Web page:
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 Tenzenmen

Written by Luke Monks on November 25, 2008

Starting out as a noise project some 15 years ago, tenzenmen has evolved to the point where Hemsley is now using it as a catchall umbrella for all of his ‘crazy schemes’. With a motto of “do something”, Hemsley has involved himself heavily in the DIY scene for many years, helping not only local bands, but international acts find ways to circumvent the standard tour circuit and take the road less travelled.

With his roots in the late 70’s and early 80’s punk scene in the UK, Hemsley grew up with the DIY ethos. When he began taking a larger role in the Sydney underground, it was natural for him to explore the option of warehouse and arts space shows, where actually putting on a good show took precedence over making money.
In the past, Hemsley has brought out bands from South East Asia, but with his keen interest in Chinese history and culture, it was natural that tenzenmen would become involved with something from that region (though Hemsley says that he plans on continuing to work with SE Asian bands).

Having travelled to Beijing on several occasions and made friends with bands at local club D22, Hemsley became fascinated with the vitality of the emerging music scene in China.. Part of this scene was a record label started as an offshoot of the D22 club, Maybe Mars, which tenzenmen now licenses for release in Australia.

With the release of the Maybe Mars series, tenzenmen is exploring the world of underground Chinese music, ranging from melodic hardcore with English lyrics to noise rock sung in the band’s local dialect. The ambitious scope and variety of this project is nothing new for Hemsley, who has been running a wide variety of music related projects as a labour of love, with no thought of material profit.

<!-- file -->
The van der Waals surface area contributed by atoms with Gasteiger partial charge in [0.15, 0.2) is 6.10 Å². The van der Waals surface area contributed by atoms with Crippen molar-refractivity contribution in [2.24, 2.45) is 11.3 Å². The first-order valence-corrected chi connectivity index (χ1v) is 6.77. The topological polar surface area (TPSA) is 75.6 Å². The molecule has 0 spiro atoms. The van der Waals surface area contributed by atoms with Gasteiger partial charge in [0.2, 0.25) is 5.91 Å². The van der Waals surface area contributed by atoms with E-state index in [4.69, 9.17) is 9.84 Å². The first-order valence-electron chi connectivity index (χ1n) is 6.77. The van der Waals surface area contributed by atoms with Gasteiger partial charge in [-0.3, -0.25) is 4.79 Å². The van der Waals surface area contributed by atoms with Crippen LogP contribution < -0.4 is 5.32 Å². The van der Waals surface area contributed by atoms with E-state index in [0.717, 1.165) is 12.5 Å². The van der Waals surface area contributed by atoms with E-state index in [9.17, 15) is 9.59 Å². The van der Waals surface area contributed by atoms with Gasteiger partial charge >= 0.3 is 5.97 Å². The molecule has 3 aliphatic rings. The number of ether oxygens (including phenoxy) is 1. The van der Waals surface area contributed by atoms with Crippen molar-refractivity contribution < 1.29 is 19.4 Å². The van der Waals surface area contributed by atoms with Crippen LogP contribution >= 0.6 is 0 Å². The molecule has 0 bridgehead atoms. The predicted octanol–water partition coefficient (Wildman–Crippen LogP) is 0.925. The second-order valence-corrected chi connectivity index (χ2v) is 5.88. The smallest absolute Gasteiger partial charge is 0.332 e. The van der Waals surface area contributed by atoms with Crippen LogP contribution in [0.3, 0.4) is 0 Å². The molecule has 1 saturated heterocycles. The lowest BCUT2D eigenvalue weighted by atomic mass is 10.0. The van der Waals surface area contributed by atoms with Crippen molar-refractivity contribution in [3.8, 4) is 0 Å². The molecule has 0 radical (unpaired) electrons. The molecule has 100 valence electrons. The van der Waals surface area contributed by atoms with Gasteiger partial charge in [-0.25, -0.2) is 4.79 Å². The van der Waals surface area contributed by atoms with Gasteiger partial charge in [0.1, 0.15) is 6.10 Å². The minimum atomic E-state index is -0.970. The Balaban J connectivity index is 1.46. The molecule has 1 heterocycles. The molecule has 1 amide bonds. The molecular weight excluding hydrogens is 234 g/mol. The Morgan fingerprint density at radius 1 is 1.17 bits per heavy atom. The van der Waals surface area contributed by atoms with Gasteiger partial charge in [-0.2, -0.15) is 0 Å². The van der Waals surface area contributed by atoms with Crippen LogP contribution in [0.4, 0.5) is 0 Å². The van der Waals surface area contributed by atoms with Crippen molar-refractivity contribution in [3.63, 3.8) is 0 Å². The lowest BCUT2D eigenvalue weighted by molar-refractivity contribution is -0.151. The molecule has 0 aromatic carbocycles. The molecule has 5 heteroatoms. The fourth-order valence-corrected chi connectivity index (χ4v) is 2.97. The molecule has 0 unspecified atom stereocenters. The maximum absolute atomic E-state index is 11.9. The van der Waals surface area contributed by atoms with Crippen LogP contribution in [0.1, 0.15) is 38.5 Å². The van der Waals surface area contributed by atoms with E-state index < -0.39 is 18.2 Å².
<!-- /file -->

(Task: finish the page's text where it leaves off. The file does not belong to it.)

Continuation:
With minimal help from the media, the Maybe Mars series and, indeed, tenzenmen, are focused on getting the word out on the street, building a catalogue and seeing what will happen.

“I have every confidence in the music I’m releasing so feel it could just be a matter of time before people’s curiosity is piqued and they start investigating,” says Hemsley.

Hemsley goes on to say that the goal of these releases is just to get some great music out for people to enjoy, and to contribute to something bigger, in a holistic sense.

With the difficulty of getting the Maybe Mars bands over to Australia to tour (it’s hard to get a visa and there are some insane ‘money in the bank’ requirements to guarantee that the bands will actually head back to China at the end of their tour), for the time being, the best way to hear this music is to grab a copy of one of the releases, which have faced their own difficulties in being released in their homeland.

“For any artist in China wishing to release a CD, lyrics must be submitted to the government for approval. I believe this is a requirement from the CD factories to protect them against possible closure for inappropriate material. However, considering these restrictions, some of Demerit’s lyrics are quite critical of life in China, and other bands can cleverly conceal other meanings in more poetic lyrics (PK-14 in particular are well respected among the more scholarly kids in this sense),” explains Hemsley.

With a new release coming out every six weeks, get in on this – it’s vital, with a spark that may be enough to reinvigorate the most jaded ‘punk.’

“In the west we already have a historical rebellious musical background to draw upon.  China has just discovered all this music – and all at once.  So influences can be drawn from many different fields and filtered through into what are hopefully new and exciting sounds. Bands like Mafeisan and Muscle Snog are really pushing boundaries even on western terms.”

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